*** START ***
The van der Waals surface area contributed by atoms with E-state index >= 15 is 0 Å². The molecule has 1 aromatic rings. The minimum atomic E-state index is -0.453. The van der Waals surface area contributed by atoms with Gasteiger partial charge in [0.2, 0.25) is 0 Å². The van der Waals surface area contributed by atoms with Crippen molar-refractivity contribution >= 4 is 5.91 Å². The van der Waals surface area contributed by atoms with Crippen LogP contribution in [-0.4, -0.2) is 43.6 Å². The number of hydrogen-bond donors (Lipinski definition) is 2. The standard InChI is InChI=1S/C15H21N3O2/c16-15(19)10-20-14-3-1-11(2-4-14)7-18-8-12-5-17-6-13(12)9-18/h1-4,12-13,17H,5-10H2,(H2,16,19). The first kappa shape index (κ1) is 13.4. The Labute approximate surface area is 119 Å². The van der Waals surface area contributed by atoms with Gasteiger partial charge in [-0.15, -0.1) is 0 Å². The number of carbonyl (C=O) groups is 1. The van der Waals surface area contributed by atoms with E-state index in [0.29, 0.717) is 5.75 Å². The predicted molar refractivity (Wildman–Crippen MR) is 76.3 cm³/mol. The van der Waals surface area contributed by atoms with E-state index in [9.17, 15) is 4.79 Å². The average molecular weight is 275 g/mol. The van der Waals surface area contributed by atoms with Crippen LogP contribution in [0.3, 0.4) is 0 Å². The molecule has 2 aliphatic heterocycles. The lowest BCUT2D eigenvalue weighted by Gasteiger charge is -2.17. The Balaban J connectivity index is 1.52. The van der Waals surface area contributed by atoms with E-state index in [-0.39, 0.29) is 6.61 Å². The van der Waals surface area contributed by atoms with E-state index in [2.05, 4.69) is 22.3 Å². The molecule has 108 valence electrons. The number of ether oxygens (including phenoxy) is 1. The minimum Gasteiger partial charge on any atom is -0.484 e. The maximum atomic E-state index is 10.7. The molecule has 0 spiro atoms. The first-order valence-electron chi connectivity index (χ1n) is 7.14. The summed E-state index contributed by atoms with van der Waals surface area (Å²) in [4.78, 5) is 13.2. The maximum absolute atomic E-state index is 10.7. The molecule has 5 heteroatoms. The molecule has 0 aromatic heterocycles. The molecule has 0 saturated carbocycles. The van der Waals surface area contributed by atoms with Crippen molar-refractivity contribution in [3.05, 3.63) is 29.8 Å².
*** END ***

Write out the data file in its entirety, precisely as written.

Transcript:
The van der Waals surface area contributed by atoms with E-state index >= 15 is 0 Å². The molecule has 1 aromatic rings. The minimum atomic E-state index is -0.453. The van der Waals surface area contributed by atoms with Gasteiger partial charge in [0.2, 0.25) is 0 Å². The van der Waals surface area contributed by atoms with Crippen molar-refractivity contribution >= 4 is 5.91 Å². The van der Waals surface area contributed by atoms with Crippen LogP contribution in [-0.4, -0.2) is 43.6 Å². The number of hydrogen-bond donors (Lipinski definition) is 2. The standard InChI is InChI=1S/C15H21N3O2/c16-15(19)10-20-14-3-1-11(2-4-14)7-18-8-12-5-17-6-13(12)9-18/h1-4,12-13,17H,5-10H2,(H2,16,19). The first kappa shape index (κ1) is 13.4. The Labute approximate surface area is 119 Å². The van der Waals surface area contributed by atoms with Gasteiger partial charge in [-0.15, -0.1) is 0 Å². The number of carbonyl (C=O) groups is 1. The van der Waals surface area contributed by atoms with E-state index in [0.29, 0.717) is 5.75 Å². The predicted molar refractivity (Wildman–Crippen MR) is 76.3 cm³/mol. The van der Waals surface area contributed by atoms with E-state index in [9.17, 15) is 4.79 Å². The average molecular weight is 275 g/mol. The van der Waals surface area contributed by atoms with Crippen LogP contribution in [0.3, 0.4) is 0 Å². The molecule has 2 aliphatic heterocycles. The lowest BCUT2D eigenvalue weighted by Gasteiger charge is -2.17. The Balaban J connectivity index is 1.52. The van der Waals surface area contributed by atoms with E-state index in [-0.39, 0.29) is 6.61 Å². The van der Waals surface area contributed by atoms with E-state index in [2.05, 4.69) is 22.3 Å². The molecule has 108 valence electrons. The number of ether oxygens (including phenoxy) is 1. The minimum Gasteiger partial charge on any atom is -0.484 e. The maximum atomic E-state index is 10.7. The molecule has 0 spiro atoms. The first-order valence-electron chi connectivity index (χ1n) is 7.14. The summed E-state index contributed by atoms with van der Waals surface area (Å²) in [4.78, 5) is 13.2. The maximum absolute atomic E-state index is 10.7. The molecule has 5 heteroatoms. The molecule has 0 aromatic heterocycles. The molecule has 0 saturated carbocycles. The van der Waals surface area contributed by atoms with Crippen molar-refractivity contribution in [3.05, 3.63) is 29.8 Å².